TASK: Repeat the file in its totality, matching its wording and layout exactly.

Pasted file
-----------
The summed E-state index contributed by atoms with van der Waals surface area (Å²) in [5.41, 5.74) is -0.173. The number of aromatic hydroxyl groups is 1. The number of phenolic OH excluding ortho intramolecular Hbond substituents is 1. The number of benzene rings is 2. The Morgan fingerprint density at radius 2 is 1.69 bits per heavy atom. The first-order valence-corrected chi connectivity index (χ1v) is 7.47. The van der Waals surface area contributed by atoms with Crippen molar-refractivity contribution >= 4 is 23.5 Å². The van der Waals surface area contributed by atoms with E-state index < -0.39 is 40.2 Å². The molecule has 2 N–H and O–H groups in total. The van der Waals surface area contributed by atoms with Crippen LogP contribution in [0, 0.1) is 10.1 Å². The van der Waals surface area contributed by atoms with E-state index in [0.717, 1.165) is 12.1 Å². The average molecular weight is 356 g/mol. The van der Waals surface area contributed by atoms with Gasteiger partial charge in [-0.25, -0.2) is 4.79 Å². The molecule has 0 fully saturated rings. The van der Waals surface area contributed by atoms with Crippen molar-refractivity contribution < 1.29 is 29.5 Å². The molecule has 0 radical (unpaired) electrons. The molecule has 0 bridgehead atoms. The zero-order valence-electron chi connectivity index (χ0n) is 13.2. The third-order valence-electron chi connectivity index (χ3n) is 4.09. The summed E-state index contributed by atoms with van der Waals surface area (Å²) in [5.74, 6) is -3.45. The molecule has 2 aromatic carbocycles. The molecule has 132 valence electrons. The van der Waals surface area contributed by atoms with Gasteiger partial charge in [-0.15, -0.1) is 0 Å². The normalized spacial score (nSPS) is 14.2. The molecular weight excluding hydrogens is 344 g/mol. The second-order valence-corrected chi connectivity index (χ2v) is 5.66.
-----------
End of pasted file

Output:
The summed E-state index contributed by atoms with van der Waals surface area (Å²) in [5.41, 5.74) is -0.173. The number of aromatic hydroxyl groups is 1. The number of phenolic OH excluding ortho intramolecular Hbond substituents is 1. The number of benzene rings is 2. The Morgan fingerprint density at radius 2 is 1.69 bits per heavy atom. The first-order valence-corrected chi connectivity index (χ1v) is 7.47. The van der Waals surface area contributed by atoms with Crippen molar-refractivity contribution >= 4 is 23.5 Å². The van der Waals surface area contributed by atoms with E-state index < -0.39 is 40.2 Å². The molecule has 2 N–H and O–H groups in total. The van der Waals surface area contributed by atoms with Crippen LogP contribution in [0, 0.1) is 10.1 Å². The van der Waals surface area contributed by atoms with E-state index in [0.717, 1.165) is 12.1 Å². The average molecular weight is 356 g/mol. The van der Waals surface area contributed by atoms with Gasteiger partial charge in [-0.25, -0.2) is 4.79 Å². The molecule has 0 fully saturated rings. The van der Waals surface area contributed by atoms with Crippen molar-refractivity contribution < 1.29 is 29.5 Å². The molecule has 0 radical (unpaired) electrons. The molecule has 0 bridgehead atoms. The zero-order valence-electron chi connectivity index (χ0n) is 13.2. The third-order valence-electron chi connectivity index (χ3n) is 4.09. The summed E-state index contributed by atoms with van der Waals surface area (Å²) in [5.74, 6) is -3.45. The molecule has 2 aromatic carbocycles. The molecule has 132 valence electrons. The van der Waals surface area contributed by atoms with Gasteiger partial charge in [-0.15, -0.1) is 0 Å². The normalized spacial score (nSPS) is 14.2. The molecular weight excluding hydrogens is 344 g/mol. The second-order valence-corrected chi connectivity index (χ2v) is 5.66.